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BMC Health Serv Res. 2019 Mar 12;19(1):157. doi: 10.1186/s12913-019-3961-0.

Understanding complexity - the palliative care situation as a complex adaptive system.

Author information

1
Department of Palliative Medicine, Munich University Hospital, LMU Munich, Marchioninistr. 15, 81377, Munich, Germany. farina.hodiamont@med.uni-muenchen.de.
2
Research Unit Ethics, University Hospital Cologne, Cologne, Germany.
3
Cologne Center for Ethics, Rights, Economics, and Social Sciences of Health, University of Cologne, Cologne, Germany.
4
Helmholtz Zentrum München, German Research Center for Environmental Health, Institute of Health Economics and Health Care Management, Munich, Germany.
5
Ludwig-Maximilians-Universitaet Munich, Munich School of Management, Institute of Health Economics and Health Care Management & Munich Centre of Health Sciences, Munich, Germany.
6
St. Josephs-Hospital, Department of Palliative Medicine and Interdisciplinary Oncology, Wiesbaden, Germany.
7
Department of Palliative Medicine, Munich University Hospital, LMU Munich, Marchioninistr. 15, 81377, Munich, Germany.

Abstract

BACKGROUND:

The concept of complexity is used in palliative care (PC) to describe the nature of patients' situations and the extent of resulting needs and care demands. However, the term or concept is not clearly defined and operationalised with respect to its particular application in PC. As a complex problem, a care situation in PC is characterized by reciprocal, nonlinear relations and uncertainties. Dealing with complex problems necessitates problem-solving methods tailored to specific situations. The theory of complex adaptive systems (CAS) provides a framework for locating problems and solutions. This study aims to describe criteria contributing to complexity of PC situations from the professionals' view and to develop a conceptual framework to improve understanding of the concept of "complexity" and related elements of a PC situation by locating the complex problem "PC situation" in a CAS.

METHODS:

Qualitative interview study with 42 semi-structured expert (clinical/economical/political) interviews. Data was analysed using the framework method. The thematic framework was developed inductively. Categories were reviewed, subsumed and connected considering CAS theory.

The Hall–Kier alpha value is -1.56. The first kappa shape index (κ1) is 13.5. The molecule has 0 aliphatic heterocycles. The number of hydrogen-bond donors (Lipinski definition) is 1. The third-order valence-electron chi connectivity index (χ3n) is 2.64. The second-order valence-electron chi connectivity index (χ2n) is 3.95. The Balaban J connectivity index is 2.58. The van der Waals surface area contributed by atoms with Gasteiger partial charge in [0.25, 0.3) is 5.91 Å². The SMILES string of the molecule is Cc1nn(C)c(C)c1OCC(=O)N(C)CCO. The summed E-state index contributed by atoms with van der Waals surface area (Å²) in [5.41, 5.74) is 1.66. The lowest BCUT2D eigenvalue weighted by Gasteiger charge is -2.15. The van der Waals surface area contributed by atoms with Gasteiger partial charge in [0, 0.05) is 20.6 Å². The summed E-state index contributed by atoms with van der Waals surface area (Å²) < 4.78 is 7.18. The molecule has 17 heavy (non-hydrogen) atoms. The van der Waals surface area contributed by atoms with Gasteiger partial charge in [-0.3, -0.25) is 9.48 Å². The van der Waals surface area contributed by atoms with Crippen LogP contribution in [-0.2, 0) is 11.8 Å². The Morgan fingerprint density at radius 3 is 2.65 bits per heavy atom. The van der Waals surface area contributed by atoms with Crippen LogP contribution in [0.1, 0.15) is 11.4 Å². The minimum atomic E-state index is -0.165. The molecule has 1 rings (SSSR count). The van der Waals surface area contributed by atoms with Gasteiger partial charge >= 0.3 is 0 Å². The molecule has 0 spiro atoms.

RESULTS:

The CAS of a PC situation consists of three subsystems: patient, social system, and team. Agents in the "system patient" are allocated to further subsystems on patient level: physical, psycho-spiritual, and socio-cultural. The "social system" and the "system team" are composed of social agents, who affect the CAS as carriers of characteristics, roles, and relationships. Environmental factors interact with the care situation from outside the system. Agents within subsystems and subsystems themselves interact on all hierarchical system levels and shape the system behaviour of a PC situation.

CONCLUSIONS:

This paper provides a conceptual framework and comprehensive understanding of complexity in PC. The systemic view can help to understand and shape situations and dynamics of individual care situations; on higher hierarchical level, it can support an understanding and framework for the development of care structures and concepts. The framework provides a foundation for the development of a model to differentiate PC situations by complexity of patients and care needs. To enable an operationalisation and classification of complexity, relevant outcome measures mirroring the identified system elements should be identified and implemented in clinical practice.

KEYWORDS:

Complex adaptive systems; Complexity; Palliative care; System theory, classification, qualitative research

PMID:
30866912
PMCID:
PMC6417077
DOI:
10.1186/s12913-019-3961-0
[Indexed for MEDLINE]
Free PMC Article

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